A script is what actors read or study and what guides their behavior in a certain role. A script is a blueprint for what we “should do” in our roles. Sexual scripts are blueprints and guidelines for what we define as our role in sexual expression, sexual orientation, sexual behaviors, sexual desires, and the sexual component of our self-definition. All of us are sexual beings, yet none of us is exactly identical to another in our sexual definitions and script expectations. Having said that, keep in mind that we are not just born with sexual scripts in place; they are learned. Sexual socialization is the process by which we learn how, when, where, with whom, why, and with which motivations we are sexual beings.
We are all born with drives, which are biological needs that demand our attention and behavioral responses to them. The most powerful drives are circulation, breathing, voiding our urine and other waste, eating, drinking, sleeping, and sexual involvement. Sexual drives are biological urges to participate in sexual activity and in certain sexual roles. Sexual scripts, once learned, will shape how that drive is answered. Sexuality is learned via culture and socialization. There are as many unique sexual scripts as there are people, yet some of these scripts have common themes and can be viewed as a collective pattern or trend in the larger social level.
Many of us learn our sexual scripts in a passive way. In other words, we don’t learn from experience, but from a synthesis of concepts, images, ideals, and sometimes misconceptions. For example, the commonly held belief that men and women are two different creatures, perhaps even from different planets, was a very successful fad in recent years that led an entire generation to believe that men might be from “Mars” while women might be from “Venus.”
Today more and more people living in the U.S. have less religious values and more diverse experiences with sexuality. Further, much of the younger generations’ focus on sex is on the orgasm. An orgasm is the sexual climax that accompanies sexual intercourse and includes muscle tightening in the genital area, electrical sensations radiating from the genitals, and a surge of a variety of pleasure-producing hormones throughout the body. Many cultures have records of sexual expression and some even have records of sexual pleasure maximization.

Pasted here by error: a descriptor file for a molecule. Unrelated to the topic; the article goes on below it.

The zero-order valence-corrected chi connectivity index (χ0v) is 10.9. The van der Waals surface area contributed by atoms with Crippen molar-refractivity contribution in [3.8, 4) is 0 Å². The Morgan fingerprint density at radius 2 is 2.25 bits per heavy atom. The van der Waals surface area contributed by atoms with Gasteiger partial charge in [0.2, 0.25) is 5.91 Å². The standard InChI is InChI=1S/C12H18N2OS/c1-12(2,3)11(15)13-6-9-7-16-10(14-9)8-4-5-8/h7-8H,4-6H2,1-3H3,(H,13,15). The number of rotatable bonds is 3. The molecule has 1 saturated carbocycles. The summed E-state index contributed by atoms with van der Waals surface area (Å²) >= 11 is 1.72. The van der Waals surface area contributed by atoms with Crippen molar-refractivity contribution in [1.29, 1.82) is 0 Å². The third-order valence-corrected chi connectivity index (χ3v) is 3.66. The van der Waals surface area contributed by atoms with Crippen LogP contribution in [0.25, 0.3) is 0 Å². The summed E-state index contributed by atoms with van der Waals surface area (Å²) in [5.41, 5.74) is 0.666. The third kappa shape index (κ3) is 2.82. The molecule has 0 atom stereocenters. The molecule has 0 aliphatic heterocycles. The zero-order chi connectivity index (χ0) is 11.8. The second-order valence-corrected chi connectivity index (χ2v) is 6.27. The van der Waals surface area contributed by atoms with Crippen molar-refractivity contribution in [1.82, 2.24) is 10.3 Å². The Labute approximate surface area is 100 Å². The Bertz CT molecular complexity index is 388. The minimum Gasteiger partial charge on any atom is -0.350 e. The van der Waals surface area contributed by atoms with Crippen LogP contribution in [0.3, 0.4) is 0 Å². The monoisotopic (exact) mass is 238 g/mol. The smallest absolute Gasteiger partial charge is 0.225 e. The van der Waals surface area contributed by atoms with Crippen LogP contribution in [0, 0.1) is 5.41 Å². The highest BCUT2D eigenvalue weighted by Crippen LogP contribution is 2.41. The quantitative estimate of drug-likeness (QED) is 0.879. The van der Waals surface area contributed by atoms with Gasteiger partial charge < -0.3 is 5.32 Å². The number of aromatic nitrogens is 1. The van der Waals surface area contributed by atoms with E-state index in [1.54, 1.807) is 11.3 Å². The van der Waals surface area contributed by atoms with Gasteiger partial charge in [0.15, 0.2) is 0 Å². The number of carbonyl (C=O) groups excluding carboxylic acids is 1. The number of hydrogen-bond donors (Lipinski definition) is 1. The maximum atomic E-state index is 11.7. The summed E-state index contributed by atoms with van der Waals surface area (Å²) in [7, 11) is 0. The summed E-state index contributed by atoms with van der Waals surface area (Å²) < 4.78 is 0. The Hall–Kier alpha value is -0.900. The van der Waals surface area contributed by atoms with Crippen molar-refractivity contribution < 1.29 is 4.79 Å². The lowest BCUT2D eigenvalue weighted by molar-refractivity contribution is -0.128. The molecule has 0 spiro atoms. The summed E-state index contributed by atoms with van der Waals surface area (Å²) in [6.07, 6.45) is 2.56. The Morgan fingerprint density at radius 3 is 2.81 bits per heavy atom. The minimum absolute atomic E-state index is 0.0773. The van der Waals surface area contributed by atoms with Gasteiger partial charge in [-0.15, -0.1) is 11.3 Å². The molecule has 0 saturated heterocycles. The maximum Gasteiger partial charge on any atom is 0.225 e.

Some traditional sexual scripts that have been studied include a number of problematic assumptions. Some of these assumptions include but are not limited to: the man must be in charge, the woman must not enjoy (or let on that she enjoys) the sexual experience, the man is a performer whose skills are proven effective upon arrival of his partner’s orgasm, men are sexual while women are not, women can’t talk about it and turn to men for sexual interests and direction, and finally sex always leads to a female orgasm (her orgasm being proof of his sexual capacity). Numerous studies have shown that most of these traditional scripts are not realistic, healthy, conducive to open communication, nor negotiation of sexual needs and desires for couples. In sum, rather, these traditional notions can be an undermining influence in a couple’s intimacy. Scripts that are more contemporary include these simple ideas:
- Both partners need to learn to take ownership of the couple’s sexual experiences.
- Both partners need to learn to communicate openly and honestly about their feelings.
- Both partners need to learn to meet one another’s desires, needs, and wishes while making sure that their own needs are being met.